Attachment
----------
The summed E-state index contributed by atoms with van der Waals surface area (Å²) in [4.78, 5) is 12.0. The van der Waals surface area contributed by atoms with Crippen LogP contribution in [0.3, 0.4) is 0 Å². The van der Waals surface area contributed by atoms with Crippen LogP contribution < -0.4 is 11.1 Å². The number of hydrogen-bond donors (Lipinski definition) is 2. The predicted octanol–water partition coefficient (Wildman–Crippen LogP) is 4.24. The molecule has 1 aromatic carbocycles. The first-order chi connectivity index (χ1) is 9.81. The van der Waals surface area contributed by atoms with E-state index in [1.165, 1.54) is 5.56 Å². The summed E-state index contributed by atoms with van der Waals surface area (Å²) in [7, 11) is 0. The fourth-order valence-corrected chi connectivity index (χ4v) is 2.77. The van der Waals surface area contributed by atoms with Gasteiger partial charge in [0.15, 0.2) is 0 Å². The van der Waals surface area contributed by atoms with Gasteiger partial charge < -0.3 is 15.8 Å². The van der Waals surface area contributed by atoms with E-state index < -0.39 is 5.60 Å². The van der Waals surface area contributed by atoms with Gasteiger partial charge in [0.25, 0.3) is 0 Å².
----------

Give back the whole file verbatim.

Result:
The summed E-state index contributed by atoms with van der Waals surface area (Å²) in [4.78, 5) is 12.0. The van der Waals surface area contributed by atoms with Crippen LogP contribution in [0.3, 0.4) is 0 Å². The van der Waals surface area contributed by atoms with Crippen LogP contribution < -0.4 is 11.1 Å². The number of hydrogen-bond donors (Lipinski definition) is 2. The predicted octanol–water partition coefficient (Wildman–Crippen LogP) is 4.24. The molecule has 1 aromatic carbocycles. The first-order chi connectivity index (χ1) is 9.81. The van der Waals surface area contributed by atoms with E-state index in [1.165, 1.54) is 5.56 Å². The summed E-state index contributed by atoms with van der Waals surface area (Å²) in [7, 11) is 0. The fourth-order valence-corrected chi connectivity index (χ4v) is 2.77. The van der Waals surface area contributed by atoms with Gasteiger partial charge in [0.15, 0.2) is 0 Å². The van der Waals surface area contributed by atoms with Gasteiger partial charge < -0.3 is 15.8 Å². The van der Waals surface area contributed by atoms with E-state index < -0.39 is 5.60 Å². The van der Waals surface area contributed by atoms with Gasteiger partial charge in [0.25, 0.3) is 0 Å².